The Covids have melted Homo sapiens’ psychology and recast it in ghastly form. Suspicion has become the psychological imperative of the species. The viruses have soured social interaction. I had no idea how frail community was. I remember a time when meeting strangers was a pleasure. I recall how fascinating an unknown person was. The whole human phenomenon was contained in that one stranger back then … until he or she proved it wasn’t. I would meet a stranger and be riveted by their past, we would smile at each other and ask each other where we came from, gentle enquiries ensued that would flesh out a history for one another, our culture, our loves, our food, the differing tensions on the strings of our musical instruments.
But the Covids have made every stranger a potential assassin. We stand at distance flashing fanged smiles, each wondering where the other has been. Who has she been in contact with? What smorgasbord of insidious toxins might be launched by her sneeze? We hear ‘Ah choo’ and we don’t know whether to reply with ‘Bless you’ or ‘Et tu, Brute!’
Australia has become the totalitarian’s dream. The pure mistrust that Mao and Tito and Pol Pot tried in vain to engineer in their enslaved worlds has been empowered by waves of illness and infects each of us. We are universally, innately suspicious of each other, more ready to club than hug strangers, and therefore unable to coalesce, to come together to fight whatever coked gorilla rides this endless Covid fear for its own purpose.
What a wonderful country this was when the cities were dotted with stadia in which people gathered in number to watch live sport and barrack for their teams, and fervent specks of spittle arced harmlessly over the families in front arcing spittle onto the families beneath them in their turn. No-one was afraid of each other. Oh, yes, we played out a pantomime animosity towards the other tribes in their stripes and sashes, but at the end of day we shook hands and acknowledged it wasn’t in us to war with people who only differed by guernsey, by dye and design. Such crowds don’t gather now. The raging stadia were razed and glades prevail where teams played. Replays are banned lest a lust for congregation flare in us.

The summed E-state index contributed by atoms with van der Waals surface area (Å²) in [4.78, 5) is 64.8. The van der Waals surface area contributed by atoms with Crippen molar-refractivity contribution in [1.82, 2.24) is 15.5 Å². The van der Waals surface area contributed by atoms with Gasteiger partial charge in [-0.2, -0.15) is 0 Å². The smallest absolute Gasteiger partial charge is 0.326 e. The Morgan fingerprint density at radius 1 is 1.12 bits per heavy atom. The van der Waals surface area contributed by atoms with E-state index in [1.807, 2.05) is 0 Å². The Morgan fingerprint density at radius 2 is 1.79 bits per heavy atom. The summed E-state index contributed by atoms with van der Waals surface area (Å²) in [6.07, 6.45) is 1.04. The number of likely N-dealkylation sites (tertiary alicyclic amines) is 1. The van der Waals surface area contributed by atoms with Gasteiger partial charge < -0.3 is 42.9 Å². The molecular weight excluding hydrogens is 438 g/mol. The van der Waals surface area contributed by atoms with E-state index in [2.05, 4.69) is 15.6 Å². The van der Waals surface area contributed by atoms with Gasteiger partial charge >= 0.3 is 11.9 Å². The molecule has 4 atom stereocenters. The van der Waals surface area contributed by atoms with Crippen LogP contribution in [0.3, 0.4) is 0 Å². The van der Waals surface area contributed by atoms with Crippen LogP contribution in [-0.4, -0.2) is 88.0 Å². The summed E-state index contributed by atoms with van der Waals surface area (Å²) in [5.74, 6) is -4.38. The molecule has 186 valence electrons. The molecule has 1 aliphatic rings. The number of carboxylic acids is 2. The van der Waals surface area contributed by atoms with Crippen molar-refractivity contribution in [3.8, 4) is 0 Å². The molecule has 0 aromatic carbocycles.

Racism was easy, but has disappeared, replaced by Covidism, which is exhausting. Who is bubbling with COVID-43? Anyone is as likely to be the person who will kill you as the other. How now do we discriminate? Which is to ask, how now do we accept any strangers with open arms? Who am I going to lie with and love when everyone is an assassin? More importantly … who am I going to befriend?
For a while the pre-Covid past was as exotic to us as Dickens’ fictions. The idea that people half-known to one another elbowed up to bars and sat on stools and leant towards each other to listen to personal stories amid a general clamour seems antique, wanton and dangerous … akin to duelling.
And we missed it horribly. We needed to shout things that would not be remembered into faces that would be forgotten and to be able to know strangers were scouting us with their lust risen just as we were scouting them. We needed pubs. Simulations naturally filled this vacuum and attenuated this need.
And the virtual pubs and the drinking sessions in them got better and better with each algorithmic update, until our memories of real pubs tasted milky and we eschewed the actual.